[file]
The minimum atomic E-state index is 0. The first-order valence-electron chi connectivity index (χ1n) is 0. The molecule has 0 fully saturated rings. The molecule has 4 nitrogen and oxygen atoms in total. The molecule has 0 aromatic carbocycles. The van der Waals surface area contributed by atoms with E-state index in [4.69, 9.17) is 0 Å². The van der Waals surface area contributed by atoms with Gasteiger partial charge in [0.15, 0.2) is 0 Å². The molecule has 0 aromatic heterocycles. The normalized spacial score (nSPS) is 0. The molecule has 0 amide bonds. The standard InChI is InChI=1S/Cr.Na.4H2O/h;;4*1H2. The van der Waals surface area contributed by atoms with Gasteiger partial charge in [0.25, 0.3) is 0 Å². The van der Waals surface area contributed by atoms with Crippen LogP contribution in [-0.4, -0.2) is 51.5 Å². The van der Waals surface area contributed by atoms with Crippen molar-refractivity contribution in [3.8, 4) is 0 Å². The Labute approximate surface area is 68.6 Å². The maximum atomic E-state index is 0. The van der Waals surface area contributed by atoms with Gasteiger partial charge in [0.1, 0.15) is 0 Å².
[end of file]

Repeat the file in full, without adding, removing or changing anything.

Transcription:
The minimum atomic E-state index is 0. The first-order valence-electron chi connectivity index (χ1n) is 0. The molecule has 0 fully saturated rings. The molecule has 4 nitrogen and oxygen atoms in total. The molecule has 0 aromatic carbocycles. The van der Waals surface area contributed by atoms with E-state index in [4.69, 9.17) is 0 Å². The van der Waals surface area contributed by atoms with Gasteiger partial charge in [0.15, 0.2) is 0 Å². The molecule has 0 aromatic heterocycles. The normalized spacial score (nSPS) is 0. The molecule has 0 amide bonds. The standard InChI is InChI=1S/Cr.Na.4H2O/h;;4*1H2. The van der Waals surface area contributed by atoms with Gasteiger partial charge in [0.25, 0.3) is 0 Å². The van der Waals surface area contributed by atoms with Crippen LogP contribution in [-0.4, -0.2) is 51.5 Å². The van der Waals surface area contributed by atoms with Crippen molar-refractivity contribution in [3.8, 4) is 0 Å². The Labute approximate surface area is 68.6 Å². The maximum atomic E-state index is 0. The van der Waals surface area contributed by atoms with Gasteiger partial charge in [0.1, 0.15) is 0 Å².